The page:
Tarzan is not Real


I saw him, running in the jungle.  I heard him: he belted out a prolific call, flying all over the jungle.  The animals, apparently, took note.  “When Tarzan calls, the Wild Kingdom listens.”  When Tarzan would step off a limb of a high tree, his hands gripped on to a rope-vine, and then swing through the trees … it was one of the most amazing things I have ever seen.  When I was a kid, I climbed trees quite a bit.  But I never, not once, came across a rope-vine!  To this day, I am so disappointed that I didn’t get to swing in the trees.  At some point, I became aware of other responsibilities / cool things beyond climbing trees.  Girls, I realized, were good looking, and they did catch my eye.  I appreciated Tarzan because he had a good-looking babe with him most of the time.  Jane.  That was her first name.  I guess her last name would have been “Tarzan”, yeah?   (Image from http://old.bfi.org.uk/sightandsound/review/5308)

With Jane and Tarzan living in the jungle, limited income, Jane didn’t have any money to spend on clothes, and that explained the clothes that did not do a thorough job of keeping her warm.   I never went out with any girls that were dressed like Jane.  If I did, my parents would have found out about it and I would have been in some serious trouble. At some point, I found out that Tarzan is not real.  Tarzan was an alias for a gentleman by the name of Johnny Weissmuller.  Here’s a thought:  Does this look like Tarzan?  Sharp looking guy (below), I must admit. But, with all due respect, Mr. Weissmuller, you are definitelynot … Tarzan. Life can be a jungle.  And in this jungle, there is no Tarzan.  There are no rope-vines to swing on, from tree to tree.  I’ve seen some beautiful women, and I am married to one of them.  But there is  no Jane.  And finally, I’m okay with it.


What If I Was a Blogger in a Submarine movie?

Imagination … flying in like humming birds, and I am in the midst of something I did not expect.

Such imagination can be fun, good for a writer’s brain; and it shakes off the mediocrity.

So, there I was, up on the Conn of the Red October. Captain Ramius is trying to defect.  Russian planes, ships, and subs, are out to destroy Ramius and his sub, the Red October.  A Russian torpedo, incoming!  Ramius and Jack Ryan (CIA) both have serious poker faces.  Things are pretty tense.  Here is a glimpse of the conversation that is happening:

Capt. Vasili Borodin: Torpedo impact, 20 seconds.

Captain Ramius: [to Ryan] What books?

Jack Ryan: Pardon me?

Captain Ramius: What books did you write?

Jack Ryan: I wrote a biography of, of Admiral Halsey, called “The Fighting Sailor”, about, uh, naval combat tactics…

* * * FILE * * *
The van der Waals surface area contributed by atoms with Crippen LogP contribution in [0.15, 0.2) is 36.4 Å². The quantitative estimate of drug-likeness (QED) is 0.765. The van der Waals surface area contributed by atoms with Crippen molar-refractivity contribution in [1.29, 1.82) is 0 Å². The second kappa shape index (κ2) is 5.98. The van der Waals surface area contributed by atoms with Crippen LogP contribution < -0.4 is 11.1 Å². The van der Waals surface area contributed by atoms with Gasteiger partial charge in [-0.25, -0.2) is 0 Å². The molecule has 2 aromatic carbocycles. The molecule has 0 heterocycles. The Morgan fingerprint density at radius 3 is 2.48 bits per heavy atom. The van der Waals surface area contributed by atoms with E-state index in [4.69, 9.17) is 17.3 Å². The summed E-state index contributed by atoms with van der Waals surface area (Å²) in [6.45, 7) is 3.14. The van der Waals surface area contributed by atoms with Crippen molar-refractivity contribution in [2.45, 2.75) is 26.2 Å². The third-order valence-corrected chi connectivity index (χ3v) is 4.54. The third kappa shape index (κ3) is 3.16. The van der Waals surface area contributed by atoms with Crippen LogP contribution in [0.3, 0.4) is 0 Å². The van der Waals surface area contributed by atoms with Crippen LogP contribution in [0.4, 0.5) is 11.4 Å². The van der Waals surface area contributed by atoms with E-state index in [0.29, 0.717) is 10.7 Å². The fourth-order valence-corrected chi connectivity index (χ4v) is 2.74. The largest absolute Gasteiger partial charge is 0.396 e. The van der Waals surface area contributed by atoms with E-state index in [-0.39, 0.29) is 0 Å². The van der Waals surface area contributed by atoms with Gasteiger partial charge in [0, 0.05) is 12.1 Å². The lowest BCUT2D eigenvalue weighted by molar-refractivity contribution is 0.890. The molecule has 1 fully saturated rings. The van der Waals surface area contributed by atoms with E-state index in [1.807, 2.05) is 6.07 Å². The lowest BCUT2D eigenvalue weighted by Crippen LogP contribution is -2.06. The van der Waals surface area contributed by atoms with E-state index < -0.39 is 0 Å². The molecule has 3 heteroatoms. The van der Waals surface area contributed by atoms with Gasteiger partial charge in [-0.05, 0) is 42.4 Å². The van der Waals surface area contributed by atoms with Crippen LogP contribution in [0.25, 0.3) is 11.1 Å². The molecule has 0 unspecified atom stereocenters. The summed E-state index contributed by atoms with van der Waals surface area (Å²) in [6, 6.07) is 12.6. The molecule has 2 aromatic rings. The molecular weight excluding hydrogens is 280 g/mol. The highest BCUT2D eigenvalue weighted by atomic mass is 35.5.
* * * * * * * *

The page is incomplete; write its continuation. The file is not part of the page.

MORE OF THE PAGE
Captain Ramius: I know this book!

Capt. Vasili Borodin: Torpedo impact…

Captain Ramius: Your conclusions were all wrong, Ryan…

Capt. Vasili Borodin: …10 seconds.

Captain Ramius: …Halsey acted stupidly.

The orders Captain Ramius has given had brought about an evasive maneuver, and the torpedo missed it’s mark.  Captain Ramius looked at me,

“And you, an eccentric?  You are known as … ‘T’?  Change your name, T, and be famous with me and Jack Ryan.  Do you write books?”

“I am finishing up my first book.  More importantly, I read other books written by good authors, but only when I am not on top-secret missions aboard submarines.”

The whole idea of living, working, sleeping, fighting, below the surface of the sea taps the curiosity of many.  Submarines fighting the bad guys means stealth.  Secret missions are at the core of what they do.  I read an article “War Is Boring/An American Submarine Just Slipped Under The Arctic Ice” / https://medium.com/war-is-boring/an-american-submarine-just-slipped-under-the-arctic-ice-627d050dd4 

Sometime apparently in August 2013, the U.S. Navy’s nuclear-powered attack submarine USS Seawolf eased out of the port of Bremerton, in Washington State …

A month later the U.S. Sixth Fleet, in charge of ships in European waters, posted a series of photos to the Website Flickr depicting the U.S. ambassador to Norway, Barry White, touring the 350-foot-long Seawolf pierside at Haakonsvern naval base … in southern Norway. Thousands of miles from Washington State.

How Seawolf got to Norway—and what she might have done en route—offer a rare and tantalizing glimpse into some of the most secretive quarters of the most poorly understood aspects of American naval power.

For it seems

Seawolf traveled to Norway

along a path rarely taken … 

underneath the Arctic ice.

The picture, below is of a different submarine … not the Seawolf … in the Arctic:
The Connecticut, a U.S. Navy submarine in the Arctic
 As human beings some of us are more “submerged” than others.  Writers, poets, painters, at times, lean toward being submerged.  It’s part of the creative process.  And when we write, we make decisions, sometimes difficult decisions, about what to “release” to the readers, and what  to hold back: thus, secrets.  The secrets may be nothing more than data we hold back because we don’t want to bore the reader, or because we have a goal about how many words we will use.  Other times, the “unsaid” is profound, and paradoxical.  
Well, now you know what it could look like … if I was a blogger in a submarine movie.  Pretty exciting.